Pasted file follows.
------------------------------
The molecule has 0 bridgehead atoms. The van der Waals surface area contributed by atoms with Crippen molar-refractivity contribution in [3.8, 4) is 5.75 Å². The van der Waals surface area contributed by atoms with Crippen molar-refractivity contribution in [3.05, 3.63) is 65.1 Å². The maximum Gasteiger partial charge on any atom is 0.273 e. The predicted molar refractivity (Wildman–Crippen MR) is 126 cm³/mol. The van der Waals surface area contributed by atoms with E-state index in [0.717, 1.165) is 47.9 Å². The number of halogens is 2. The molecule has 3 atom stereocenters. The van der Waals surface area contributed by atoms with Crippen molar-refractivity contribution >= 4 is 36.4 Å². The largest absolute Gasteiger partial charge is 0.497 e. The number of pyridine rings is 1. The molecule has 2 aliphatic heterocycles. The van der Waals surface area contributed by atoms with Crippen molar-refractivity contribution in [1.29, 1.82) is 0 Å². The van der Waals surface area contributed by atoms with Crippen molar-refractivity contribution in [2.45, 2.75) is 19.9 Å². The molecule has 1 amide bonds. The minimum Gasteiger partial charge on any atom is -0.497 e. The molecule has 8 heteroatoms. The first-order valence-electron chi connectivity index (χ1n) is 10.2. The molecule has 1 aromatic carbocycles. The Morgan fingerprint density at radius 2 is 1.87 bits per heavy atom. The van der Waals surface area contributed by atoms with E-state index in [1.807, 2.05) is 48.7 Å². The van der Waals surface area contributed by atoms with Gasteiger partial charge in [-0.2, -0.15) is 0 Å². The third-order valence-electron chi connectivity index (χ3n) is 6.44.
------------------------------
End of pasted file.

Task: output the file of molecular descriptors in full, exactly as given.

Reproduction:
The molecule has 0 bridgehead atoms. The van der Waals surface area contributed by atoms with Crippen molar-refractivity contribution in [3.8, 4) is 5.75 Å². The van der Waals surface area contributed by atoms with Crippen molar-refractivity contribution in [3.05, 3.63) is 65.1 Å². The maximum Gasteiger partial charge on any atom is 0.273 e. The predicted molar refractivity (Wildman–Crippen MR) is 126 cm³/mol. The van der Waals surface area contributed by atoms with E-state index in [0.717, 1.165) is 47.9 Å². The number of halogens is 2. The molecule has 3 atom stereocenters. The van der Waals surface area contributed by atoms with Crippen molar-refractivity contribution >= 4 is 36.4 Å². The largest absolute Gasteiger partial charge is 0.497 e. The number of pyridine rings is 1. The molecule has 2 aliphatic heterocycles. The van der Waals surface area contributed by atoms with Crippen molar-refractivity contribution in [1.29, 1.82) is 0 Å². The van der Waals surface area contributed by atoms with Crippen molar-refractivity contribution in [2.45, 2.75) is 19.9 Å². The molecule has 1 amide bonds. The minimum Gasteiger partial charge on any atom is -0.497 e. The molecule has 8 heteroatoms. The first-order valence-electron chi connectivity index (χ1n) is 10.2. The molecule has 1 aromatic carbocycles. The Morgan fingerprint density at radius 2 is 1.87 bits per heavy atom. The van der Waals surface area contributed by atoms with E-state index in [1.807, 2.05) is 48.7 Å². The van der Waals surface area contributed by atoms with Gasteiger partial charge in [-0.2, -0.15) is 0 Å². The third-order valence-electron chi connectivity index (χ3n) is 6.44.